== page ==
Collins sub maintenance to remain in SA

Tim DorninAAP
Scott Morrison says full-cycle maintenance of Australia's Collins Class subs will remain in Adelaide
Camera IconScott Morrison says full-cycle maintenance of Australia's Collins Class subs will remain in Adelaide Credit: AAP

Full-cycle maintenance of Australia's Collins Class submarines will remain in Adelaide as part of a landmark security pact with the United States and the United Kingdom, ensuring the retention of South Australia's skilled shipbuilding workforce, the federal government says.

Prime Minister Scott Morrison has also confirmed the Collins Class boats will remain in service for "decades and decades" to come, as changes to future plans appear set to delay the development of the nation's next fleet of submarines.

The federal government has scrapped a $90 billion deal with the French-based Naval Group to build 12 Attack Class submarines in Adelaide, the first of which was expected to enter service in the early 2030s.

It will now work with the UK and the US to build nuclear-powered subs, with a commitment to also base construction in Adelaide.

Mr Morrison said the commonwealth would invest $6.4 billion to both extend the life and maintain the Collins Class fleet, supporting about 1300 jobs in SA.

The government would also invest up to $5.1 billion in upgrades to the Hobart Class destroyer combat management systems, creating a further 300 jobs in Adelaide.

"This expansion of Australia's naval capabilities will strengthen national security, boost our sovereign workforce and support thousands of jobs in the South Australian industry," the prime minister said.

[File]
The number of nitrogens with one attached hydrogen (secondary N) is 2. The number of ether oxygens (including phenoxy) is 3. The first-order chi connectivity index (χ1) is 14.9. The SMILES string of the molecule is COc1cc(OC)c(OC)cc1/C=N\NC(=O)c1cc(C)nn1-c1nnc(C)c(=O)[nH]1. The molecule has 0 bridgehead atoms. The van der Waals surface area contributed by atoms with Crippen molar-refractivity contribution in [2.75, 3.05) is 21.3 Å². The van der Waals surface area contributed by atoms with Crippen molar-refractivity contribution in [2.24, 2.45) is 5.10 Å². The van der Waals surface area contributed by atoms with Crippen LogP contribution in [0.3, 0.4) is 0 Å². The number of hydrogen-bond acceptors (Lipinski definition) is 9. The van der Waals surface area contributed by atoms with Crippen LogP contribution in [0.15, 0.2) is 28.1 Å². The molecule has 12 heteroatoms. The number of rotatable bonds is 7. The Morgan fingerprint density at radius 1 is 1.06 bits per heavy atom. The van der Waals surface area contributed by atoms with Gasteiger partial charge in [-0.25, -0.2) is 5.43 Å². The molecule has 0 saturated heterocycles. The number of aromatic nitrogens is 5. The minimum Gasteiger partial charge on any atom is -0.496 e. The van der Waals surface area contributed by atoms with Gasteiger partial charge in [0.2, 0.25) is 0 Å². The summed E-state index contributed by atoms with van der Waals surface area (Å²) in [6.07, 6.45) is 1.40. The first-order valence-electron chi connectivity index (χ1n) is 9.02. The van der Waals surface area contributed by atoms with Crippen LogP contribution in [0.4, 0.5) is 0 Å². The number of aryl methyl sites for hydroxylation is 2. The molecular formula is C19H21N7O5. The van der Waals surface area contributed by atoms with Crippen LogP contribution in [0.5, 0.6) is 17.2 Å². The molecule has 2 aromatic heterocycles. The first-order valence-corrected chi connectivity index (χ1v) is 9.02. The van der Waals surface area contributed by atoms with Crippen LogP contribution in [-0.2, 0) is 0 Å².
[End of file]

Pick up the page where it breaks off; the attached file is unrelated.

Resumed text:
"South Australia is home to some of the most skilled shipbuilding workers in the world, they have the know-how, ingenuity, industrial knowledge and determination that is required to provide our Defence Force with the very best capability."

SA Unions state secretary Dale Beasley said a decision on the submarine maintenance work was welcome news for the hundreds of workers who had feared their jobs would be sent to Western Australia.

"That's testament to the effort put in by those workers to make the case for the superiority of their skills and expertise here in SA," he said.

But Mr Beasley said the decision was cold comfort to those working for or with Naval Group who would now be without work.

"Engineers, scientists, IT professionals, trades and clerical workers have moved to SA for these jobs, and some have even moved with their families to France," he said.

"What comes next for them."

Federal Finance Minister Simon Birmingham said with the Collins Class maintenance work and Hobart destroyer upgrades, SA would continue to be the "engine room" of naval shipbuilding in Australia.

"Conducting these sustainment projects in Osborne, on top of the building of frigates and submarines will ensure South of Australia continues to be the epicentre of naval shipbuilding in this country," he said.

Collins class submarine HMAS Farncomb will be the first to undergo life extension upgrades when it enters its next full-cycle docking in 2026.

Get the latest news from in your inbox.

Sign up for our emails